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Forget budget -- some lawmakers more concerned with monkeys
By Timothy Magaw | Daily Herald Staff

Sorry, buddy. You may not be welcome in Illinois anymore.

 

Associated Press file

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Published: 3/15/2010 12:05 AM

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Capitol proposals

A look at some of the more unique measures being proposed in Springfield

Monkey business: Make it illegal to house them, in most cases.

Funny lighters: Ban lighters that look like something else.

Facebook permission: Require written permission from parents for kids to sign on.

Helmets all around: Require kids to wear helmets on bikes.

Headlights on: Require drivers to turn on headlights, no matter time of day or weather.

SPRINGFIELD - Lawmakers introduce thousands of proposals that have nothing to do with the budget and ethics debates that are gripping the state Capitol.

While many never see the light of day, that doesn't stop lawmakers from suggesting unique laws dealing with everything from the pets we can keep to when we turn on our car's headlights.

Over the last couple of months, the Daily Herald perused filings and these caught our eye. Here's a sampling of what some lawmakers think you should do - and stop doing.

Monkey business?

State Rep. Dan Burke wants to put an end to monkeying around in Illinois.

The Chicago Democrat's proposal would make it illegal to harbor a primate, such as a chimpanzee, gorilla, orangutan, monkey or lemur. Zoos, circuses and science labs would be exempt under the proposal.

Already have a monkey? No worries. The proposal would not affect primates bought before 2011 if they're registered with local animal control agencies.

Lawmakers also recently voted to exempt from the ban a "therapy monkey," defined as a capuchin monkey owned by someone with a severe disability who uses the animal to complete daily tasks. Marcel, the monkey from 1990s sitcom "Friends," was a capuchin monkey, though apparently not a therapy monkey.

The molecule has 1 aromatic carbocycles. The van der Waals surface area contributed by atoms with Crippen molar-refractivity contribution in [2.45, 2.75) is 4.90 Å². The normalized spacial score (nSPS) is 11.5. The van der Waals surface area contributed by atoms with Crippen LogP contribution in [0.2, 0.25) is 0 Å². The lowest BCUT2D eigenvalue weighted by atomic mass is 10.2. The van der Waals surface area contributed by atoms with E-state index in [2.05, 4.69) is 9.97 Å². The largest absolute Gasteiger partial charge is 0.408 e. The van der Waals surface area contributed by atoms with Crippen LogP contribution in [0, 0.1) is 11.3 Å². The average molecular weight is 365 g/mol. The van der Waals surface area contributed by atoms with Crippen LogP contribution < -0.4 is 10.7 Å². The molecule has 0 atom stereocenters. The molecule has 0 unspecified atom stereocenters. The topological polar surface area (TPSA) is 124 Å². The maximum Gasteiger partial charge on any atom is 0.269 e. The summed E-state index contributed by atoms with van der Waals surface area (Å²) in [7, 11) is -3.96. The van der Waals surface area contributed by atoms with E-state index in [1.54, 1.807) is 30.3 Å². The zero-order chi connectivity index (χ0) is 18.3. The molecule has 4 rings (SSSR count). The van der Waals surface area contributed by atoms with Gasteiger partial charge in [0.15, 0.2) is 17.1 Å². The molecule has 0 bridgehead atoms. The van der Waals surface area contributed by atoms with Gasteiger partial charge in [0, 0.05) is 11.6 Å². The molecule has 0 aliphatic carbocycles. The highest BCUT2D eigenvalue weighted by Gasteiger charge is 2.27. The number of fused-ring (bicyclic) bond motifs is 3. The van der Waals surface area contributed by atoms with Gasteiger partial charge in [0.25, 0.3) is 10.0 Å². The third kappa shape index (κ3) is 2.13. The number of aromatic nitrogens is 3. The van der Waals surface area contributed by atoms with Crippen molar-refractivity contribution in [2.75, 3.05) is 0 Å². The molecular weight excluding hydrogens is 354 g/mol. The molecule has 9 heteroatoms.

Burke's proposal comes on the heels of a nationwide push for primate safety after a 200-pound chimpanzee critically wounded a woman in Connecticut.

Novelty up in smoke?

Some lawmakers don't want you to buy lighters shaped like anything from a derringer pistol to Daffy Duck. If it has "other entertaining features," you could also be out of luck.

State Rep. Don Moffitt, a Republican from the Galesburg area, wants help prevent youngsters from accidentally starting fires because they confuse these lighters with some sort of toy. Fire officials say blazes started by young people are occurring with more frequency.

Similar legislation was introduced last year, when it was approved in the Senate but defeated in the House. Critics said a novelty lighter ban wasn't necessary with proper parenting.

Parental Facebook OK?

Does your teenager have a Facebook page? Probably.

Did you provide a written document permitting them to do so? Probably not.

But House Republican leader Tom Cross of Oswego thinks you should. As part of a nationwide push to secure cyberspace, Cross proposed legislation that would require social networking Web sites, like Facebook or MySpace, to obtain written permission from parents before their child could sign up for the online services. The proposal targets anyone younger than 18.

Cross' legislation also would grant parents access to their son's or daughter's profile, allowing them to peep on what their children might be sharing with their slew of cyber friends. The legislation would also prohibit registered sex offenders from accessing social networking sites.

Get your helmet, kids

Parents could be forced to make sure their children wear a helmet while riding a bicycle under two proposals in the General Assembly.

Legislation in the Illinois House would require anyone under 18 years old to wear a helmet, while the Senate plan sets the threshold at 16 years old.

Illinois lawmakers aren't alone in their quest to ensure young people are safer while riding bicycles. Legislators in four other states are offering similar proposals, and 21 states already require bicycle riders under specific ages to wear helmets.

Chicago Democrat Ira Silverstein, who proposed the idea in the Senate, said he doesn't want to turn violators into criminals. So, the proposal calls for officers to issue a warning for a first offense and a citation for a second, but not to arrest anyone simply for this offense.

Turn headlights on

State law requires headlight use while driving in the rain or at night, but a few state lawmakers think they should be on even during the sunniest days in the Land of Lincoln.

State Rep. Dan Brady, a Bloomington Republican, introduced legislation earlier this year that would require a car's headlights be on no matter the time of day. He said it's a simple way to reduce accidents.

Brady said the proposal isn't a priority by any means, but it's something law enforcement officials from his district wanted him to explore because it could make the roads safer.

"I thought we'd take a look at it, and we left it at that at this point," Brady said.

State Rep. Jim Sacia, of Pecatonica Republican, introduced similar legislation last year.

Of course many newer models have daytime running lights. But those without would need to turn the lights on if this becomes law.

•Daily Herald staff writer Chase Castle contributed to this report.